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Make proper provision if you work part-time

Nowadays part-time work is common practice and particularly popular in Switzerland. 39% of the working population works part-time. This puts Switzerland in second place in the European ranking; the only country with more part-time jobs is the Netherlands (51%).

The majority of these employees are women; they are three times more likely than men to work part-time. Six out of ten women now work part-time (source: Swiss Federal Statistical Office, 2019). The reason for this is often the difficulty of uniting job and family. We explain to women how they can make secure and independent provision despite working part-time. 

Women: private pension provision helps stop women losing out with their pensions in old age.

Many women welcome part-time work, because a full-time job is only manageable with difficulty or not at all if the woman has children. But what's all too often forgotten when it comes to part-time jobs are the associated income and pension gaps. It goes without saying that you earn less if you work less, and that you pay less into the pension fund.  

And it's these missing contributions that have an impact on Pillar 1 and Pillar 2 pensions and can reduce women's pensions over the long term. And the impact is even greater if she takes a complete break from work to bring up a child, for example, leading to pension gaps. Women therefore frequently draw low pensions. Private pension provision helps women increase their pensions and maintain their accustomed standard of living even after retirement.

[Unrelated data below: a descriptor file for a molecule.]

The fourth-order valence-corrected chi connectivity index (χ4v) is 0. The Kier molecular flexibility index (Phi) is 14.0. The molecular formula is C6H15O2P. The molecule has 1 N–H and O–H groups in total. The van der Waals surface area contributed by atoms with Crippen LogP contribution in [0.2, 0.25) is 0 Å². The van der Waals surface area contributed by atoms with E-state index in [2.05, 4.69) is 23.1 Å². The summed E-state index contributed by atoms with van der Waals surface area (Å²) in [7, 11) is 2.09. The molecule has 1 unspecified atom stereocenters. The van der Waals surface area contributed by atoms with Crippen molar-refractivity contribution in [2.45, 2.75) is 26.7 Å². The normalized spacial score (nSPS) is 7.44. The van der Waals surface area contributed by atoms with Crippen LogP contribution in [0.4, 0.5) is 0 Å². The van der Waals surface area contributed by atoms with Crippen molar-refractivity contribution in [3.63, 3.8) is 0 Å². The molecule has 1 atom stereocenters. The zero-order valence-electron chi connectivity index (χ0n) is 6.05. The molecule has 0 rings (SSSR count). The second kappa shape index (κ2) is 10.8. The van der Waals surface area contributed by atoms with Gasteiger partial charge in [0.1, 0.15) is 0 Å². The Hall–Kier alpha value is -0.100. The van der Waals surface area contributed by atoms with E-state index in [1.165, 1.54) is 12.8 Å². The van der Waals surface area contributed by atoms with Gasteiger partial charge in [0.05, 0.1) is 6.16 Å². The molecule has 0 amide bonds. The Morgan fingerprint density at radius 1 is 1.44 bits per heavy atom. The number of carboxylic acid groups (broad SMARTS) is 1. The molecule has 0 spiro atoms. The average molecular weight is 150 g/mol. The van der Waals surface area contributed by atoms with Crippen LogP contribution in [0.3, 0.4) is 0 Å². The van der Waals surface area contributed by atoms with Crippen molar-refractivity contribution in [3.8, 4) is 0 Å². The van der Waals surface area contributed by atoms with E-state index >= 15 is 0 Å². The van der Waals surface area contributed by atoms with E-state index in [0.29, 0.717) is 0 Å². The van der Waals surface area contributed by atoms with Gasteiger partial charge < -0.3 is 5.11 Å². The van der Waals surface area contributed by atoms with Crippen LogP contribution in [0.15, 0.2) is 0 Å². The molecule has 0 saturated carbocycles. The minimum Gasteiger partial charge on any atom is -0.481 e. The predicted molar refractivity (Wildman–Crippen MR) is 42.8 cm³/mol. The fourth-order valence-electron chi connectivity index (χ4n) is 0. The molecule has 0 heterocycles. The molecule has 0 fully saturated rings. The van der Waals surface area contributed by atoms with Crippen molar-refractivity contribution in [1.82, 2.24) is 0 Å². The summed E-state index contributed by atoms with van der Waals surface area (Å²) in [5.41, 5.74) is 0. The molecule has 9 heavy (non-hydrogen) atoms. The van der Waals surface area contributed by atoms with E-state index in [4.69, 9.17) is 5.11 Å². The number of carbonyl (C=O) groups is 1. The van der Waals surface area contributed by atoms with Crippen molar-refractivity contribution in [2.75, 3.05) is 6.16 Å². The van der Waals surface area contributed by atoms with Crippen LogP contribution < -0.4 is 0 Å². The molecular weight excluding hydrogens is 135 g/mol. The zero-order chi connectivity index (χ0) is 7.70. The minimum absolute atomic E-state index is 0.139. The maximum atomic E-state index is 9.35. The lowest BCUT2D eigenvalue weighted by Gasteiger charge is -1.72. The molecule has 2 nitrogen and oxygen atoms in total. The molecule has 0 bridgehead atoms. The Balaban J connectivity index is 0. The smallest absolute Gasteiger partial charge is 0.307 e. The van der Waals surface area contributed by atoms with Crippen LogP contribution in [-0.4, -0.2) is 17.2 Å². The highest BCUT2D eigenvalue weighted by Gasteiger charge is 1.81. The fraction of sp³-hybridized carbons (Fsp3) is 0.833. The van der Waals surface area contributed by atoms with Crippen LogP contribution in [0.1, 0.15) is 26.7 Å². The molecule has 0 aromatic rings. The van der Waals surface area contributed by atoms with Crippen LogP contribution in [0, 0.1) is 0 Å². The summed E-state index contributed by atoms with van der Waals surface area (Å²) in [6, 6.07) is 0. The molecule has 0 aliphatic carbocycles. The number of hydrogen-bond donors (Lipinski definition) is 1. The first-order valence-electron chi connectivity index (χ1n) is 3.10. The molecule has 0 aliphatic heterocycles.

The Swiss Conference of Gender Equality Delegates recommends women not to let their workload drop below 70% in the long run. For those for whom this is not possible, however, there are other options to save and provide for old age, for example by making contributions to Pillar 3a or with capital investments. 

Gaps in Pillar 1 contributions due to part-time working 

The fact is that part-time working reduces the later benefits under Pillar 1.  Anyone wanting to receive the maximum OASI pension of CHF 2,370 must earn an average annual income of CHF 85,320. Many women working part-time fail to achieve this level of income.

When contribution gaps arise – for example, as a result of maternity leave – only partial pension benefits are paid, which are lower. Every missing contribution year leads to a pension cut of 2.27%. If you want to avoid this, you must pay the annual OASI minimum contribution of (currently) CHF 482. Nonetheless, gap-free payment is not possible for all women. You can therefore request a statement of your personal OASI account from the compensation fund. If you thereby discover a payment gap, you can close it by making the missing payment within five years.

Good to know: If you are raising children or looking after relatives in need of care, you can have this credited to the OASI. These are so-called education and care credits. 

Disadvantages for part-time workers in occupational pension provision